The Airbnb Racial Divide: What's Your Take?

There's a site called "Inside Airbnb" that collects and publicizes data about Airbnb activity and usage in cities around the world.  Its take on Airbnb is generally highly critical.  Founder Murray Cox describes himself as "an independent digital storyteller, community activist and technologist."

A few days ago this site came out with a Report on Airbnb in New York City titled "The Face of Airbnb, New York City."  The subtitle is "Airbnb as a Racial Gentrification Tool."  I am interested on the reaction of readers to the issues raised by this Report.

As background, you undoubtedly know or suspect that there are a large number of predominantly black neighborhoods in New York City.  For this Report, Inside Airbnb counts 72 of them.  While some of those neighborhoods are rather gritty, many of them are quite beautiful.  Examples of the latter include much of Harlem in Manhattan (excluding its public housing projects), and places like Fort Greene, Clinton Hill and Bedford Stuyvesant in Brooklyn.  The website 6sqft, covering the Inside Airbnb Report, includes this picture of a typical block in Bed-Stuy:

Now that these neighborhoods have become quite safe, Airbnb would seem to be a perfect income-making opportunity for the legions of black homeowners.  The houses -- many purchased decades ago for under $100,000 -- now go for $1 million and up; but of course the homeowner can't get the mil without selling and moving.  Airbnb offers the chance to get some considerable income while staying put, and also not having to deal with long-term tenants.

So what is the take of Inside Airbnb?  You can guess it from that subtitle ("racial gentrification tool").  Black residents "suffer the most":

Black neighborhoods with the most Airbnb use are racially gentrifying, and the (often illegal) economic benefits of Airbnb accrue disproportionately to new, white residents and white speculators; while the majority Black residents in those communities suffer the most from the loss of housing, tenant harassment and the disruption of their communities.

Inside Airbnb documents what appears to be a dramatic discrepancy between the rates at which white versus black homeowners make their spaces available via the Airbnb site.  For example:

  • Across all 72 predominantly Black New York City neighborhoods, Airbnb hosts are 5 times more likely to be white
    In those neighborhoods, the Airbnb host population is 74% white, while the white resident population is only 13.9%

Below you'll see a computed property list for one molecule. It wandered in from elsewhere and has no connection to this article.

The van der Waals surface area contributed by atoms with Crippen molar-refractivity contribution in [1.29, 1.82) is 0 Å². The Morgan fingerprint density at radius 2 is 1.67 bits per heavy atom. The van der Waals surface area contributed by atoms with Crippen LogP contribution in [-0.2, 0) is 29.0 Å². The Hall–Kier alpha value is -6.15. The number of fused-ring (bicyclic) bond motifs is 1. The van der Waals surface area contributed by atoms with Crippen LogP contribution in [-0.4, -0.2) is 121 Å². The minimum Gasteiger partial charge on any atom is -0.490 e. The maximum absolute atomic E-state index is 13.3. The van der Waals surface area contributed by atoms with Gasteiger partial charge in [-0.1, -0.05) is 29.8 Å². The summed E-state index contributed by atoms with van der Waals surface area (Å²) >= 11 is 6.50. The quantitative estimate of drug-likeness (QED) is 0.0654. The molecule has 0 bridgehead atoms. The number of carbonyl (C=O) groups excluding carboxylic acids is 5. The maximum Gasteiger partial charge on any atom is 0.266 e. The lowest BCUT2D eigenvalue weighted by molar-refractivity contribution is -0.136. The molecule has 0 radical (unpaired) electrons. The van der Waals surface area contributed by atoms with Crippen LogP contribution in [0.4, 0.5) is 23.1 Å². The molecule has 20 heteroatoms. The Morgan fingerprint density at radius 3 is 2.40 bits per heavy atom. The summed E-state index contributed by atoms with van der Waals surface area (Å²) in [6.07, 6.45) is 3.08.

• White Airbnb hosts in Black neighborhoods earned in total an estimated $159.7 million, compared to only $48.3 million for Black hosts
    73.7% of income accumulating to a group representing only 13.9% of the population is a 530% economic disparity
     . . . .  
  • The neighborhood with the highest Airbnb racial disparity was Stuyvesant Heights, in the heart of Black Central Brooklyn, where there was:
    • a 1,012% disparity in the number of Airbnb listings by white hosts
    • an economic disparity of 857% for the total revenue accumulated by white hosts
    • housing and neighborhood disruption due to Airbnb 12 times more likely to affect Black residents than white residents

Funny, but here in Bill de Blasio's New York, I had thought that the single biggest issue, and particularly for African Americans, was "income inequality."  I'm old enough to remember when de Blasio called income inequality the "biggest economic challenge we face."  Actually, that quote is from 2015.  And de Blasio has said plenty of similar things on dozens of occasions both before and after.  

Yet here -- if you believe the Inside Airbnb data (and I have no particular reason to doubt it) -- we have large numbers of African Americans presented with a relatively easy income-generating opportunity, and somehow just not taking advantage of it.  And as far as I can see, in this instance, there is no possibility of asserting some kind of discrimination as the cause for black homeowners not earning the income.  This is not like an employer paying one employee more and another less.  Unless I'm missing something, the black home and apartment owners should have the exact same opportunity as their white peers to list some of their space on Airbnb.  It might take some effort to clean your place up and make it presentable for guests, but doing the actual listing is not very hard at all.

And by the way, I'm not saying that I blame the black residents if they don't want to rent out any of their space on Airbnb.  I don't do that with any of my own space.  But then again, I'm not complaining about any lack of income.  If I was in need of income, I would definitely consider renting out some of my space to generate some.

Anyway, if the big issue really were income inequality, you would think that the progressive response would be to try to help and encourage the black residents to get in on the income opportunities.  If that were your goal, a first step would be to ease up on the restrictive regulations so that more blacks can use Airbnb legally.  (Currently use of Airbnb is generally legal for homeowners, but not for renters.)  Another step might be to offer a seminar on how to use Airbnb.  But instead the push is in exactly the opposite direction.  It seems that we must be horrified at all that despicable income-generation going on all around us.  (According to Inside Airbnb, people trying to make a buck off their properties cause "loss of housing, tenant harassment, and disruption of communities.")

One might get the impression that, to the progressive, the income inequality issue is much more about stoking resentment against the successful, and much less about finding ways for low income people to rise to middle and upper income.  But as I said, I'm interested in the views of readers on this subject.